Less productive at work? Study finds late-night snacks may be to blame

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If you spend your post-work evenings digging into a bag of chips and are less helpful at work the next day, a new study has pointed to your snack as the culprit.

Researchers at North Carolina State University have found that unhealthy eating behaviors can not only make you less likely to assist your colleagues, but more withdrawn.

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“For the first time, we have shown that healthy eating immediately affects our workplace behaviors and performance,” Seonghee “Sophia” Cho, corresponding author of the study and an assistant professor of psychology at NC State said in a press release. “It is relatively well established that other health-related behaviors, such as sleep and exercise, affect our work. But nobody had looked at the short-term effects of unhealthy eating.”

Researchers had 97 full-time U.S. employees complete a set of questions three times per day for 10 straight workdays. Questions about participants’ physical and emotional well-being were answered before each workday. They also answered questions about what they did at work at the end of the workday. Finally, before bedtime, they answered questions pertaining to their post-work eating and drinking practices.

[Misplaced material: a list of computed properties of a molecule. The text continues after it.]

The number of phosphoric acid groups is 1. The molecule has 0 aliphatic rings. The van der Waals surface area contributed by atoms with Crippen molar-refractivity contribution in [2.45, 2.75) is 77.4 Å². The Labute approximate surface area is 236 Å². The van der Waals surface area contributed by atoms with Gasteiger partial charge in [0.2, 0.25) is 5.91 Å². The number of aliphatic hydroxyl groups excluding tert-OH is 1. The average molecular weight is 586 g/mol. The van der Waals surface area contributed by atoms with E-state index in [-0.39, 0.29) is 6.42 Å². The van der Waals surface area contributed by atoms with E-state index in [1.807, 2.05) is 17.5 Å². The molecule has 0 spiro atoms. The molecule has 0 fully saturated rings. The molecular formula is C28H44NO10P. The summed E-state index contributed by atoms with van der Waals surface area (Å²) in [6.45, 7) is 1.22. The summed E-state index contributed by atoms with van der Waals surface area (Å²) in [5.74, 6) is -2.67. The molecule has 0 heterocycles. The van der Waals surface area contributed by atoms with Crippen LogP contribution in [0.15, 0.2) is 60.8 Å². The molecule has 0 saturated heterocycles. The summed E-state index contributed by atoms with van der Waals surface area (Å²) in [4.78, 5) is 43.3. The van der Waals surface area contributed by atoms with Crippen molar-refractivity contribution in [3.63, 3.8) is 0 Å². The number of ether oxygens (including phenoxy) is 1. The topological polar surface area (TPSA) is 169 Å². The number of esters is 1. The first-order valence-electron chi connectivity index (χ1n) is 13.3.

The study defined “unhealthy eating” as cases when participants believed they’d consumed too much junk food. Participants’ feeling as if they ate or drank too much or that they’d eaten too many late-night snacks were also defined as “unhealthy eating.”

Results showed that participants were more likely to report having physical problems the morning after engaging in unhealthy eating. These issues included headaches, stomachaches and diarrhea. Emotional strains such as feelings of guilt or shame in their diet choices were also displayed. In turn, that led to a decrease in “helping behavior,” which is doing a task at work that isn’t within their job description — essentially, going the extra mile. They also exhibited “withdrawal behavior,” which is dodging work-related situations although they’re in the workplace.

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People considered emotionally stable, meaning less emotionally volatile and better able to cope with stress, didn’t have as many adverse effects from unhealthy eating. Researchers also discovered their workplace habits were less likely to change when they reported physical problems or emotional strains.

“The big takeaway here is that we now know unhealthy eating can have almost immediate effects on workplace performance,” Cho said. “However, we can also say that there is no single ‘healthy’ diet, and healthy eating isn’t just about nutritional content. It may be influenced by an individual’s dietary needs, or even by when and how they’re eating, instead of what they’re eating.

“Companies can help to address healthy eating by paying more attention to the dietary needs and preferences of their employees and helping to address those needs, such as through on-site dining options,” she added. “This can affect both the physical and mental health of their employees – and, by extension, their on-the-job performance.”

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